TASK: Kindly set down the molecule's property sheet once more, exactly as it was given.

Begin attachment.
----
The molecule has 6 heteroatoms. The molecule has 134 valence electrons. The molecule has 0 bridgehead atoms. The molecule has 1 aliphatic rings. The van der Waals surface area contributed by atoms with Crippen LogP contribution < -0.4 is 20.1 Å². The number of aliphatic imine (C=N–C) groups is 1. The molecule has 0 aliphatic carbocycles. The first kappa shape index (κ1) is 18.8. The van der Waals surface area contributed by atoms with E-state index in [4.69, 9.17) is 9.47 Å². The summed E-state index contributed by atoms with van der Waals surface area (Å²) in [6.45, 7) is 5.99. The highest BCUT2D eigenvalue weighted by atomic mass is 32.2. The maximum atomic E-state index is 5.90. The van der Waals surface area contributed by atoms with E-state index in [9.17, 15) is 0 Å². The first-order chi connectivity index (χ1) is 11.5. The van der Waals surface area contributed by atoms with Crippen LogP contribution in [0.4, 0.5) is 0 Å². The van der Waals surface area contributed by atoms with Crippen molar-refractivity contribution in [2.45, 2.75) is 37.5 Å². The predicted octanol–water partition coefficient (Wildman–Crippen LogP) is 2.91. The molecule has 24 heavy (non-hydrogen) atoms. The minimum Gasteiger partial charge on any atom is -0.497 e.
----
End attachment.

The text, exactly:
The molecule has 6 heteroatoms. The molecule has 134 valence electrons. The molecule has 0 bridgehead atoms. The molecule has 1 aliphatic rings. The van der Waals surface area contributed by atoms with Crippen LogP contribution < -0.4 is 20.1 Å². The number of aliphatic imine (C=N–C) groups is 1. The molecule has 0 aliphatic carbocycles. The first kappa shape index (κ1) is 18.8. The van der Waals surface area contributed by atoms with E-state index in [4.69, 9.17) is 9.47 Å². The summed E-state index contributed by atoms with van der Waals surface area (Å²) in [6.45, 7) is 5.99. The highest BCUT2D eigenvalue weighted by atomic mass is 32.2. The maximum atomic E-state index is 5.90. The van der Waals surface area contributed by atoms with E-state index in [9.17, 15) is 0 Å². The first-order chi connectivity index (χ1) is 11.5. The van der Waals surface area contributed by atoms with Crippen LogP contribution in [0.4, 0.5) is 0 Å². The van der Waals surface area contributed by atoms with Crippen molar-refractivity contribution in [2.45, 2.75) is 37.5 Å². The predicted octanol–water partition coefficient (Wildman–Crippen LogP) is 2.91. The molecule has 24 heavy (non-hydrogen) atoms. The minimum Gasteiger partial charge on any atom is -0.497 e.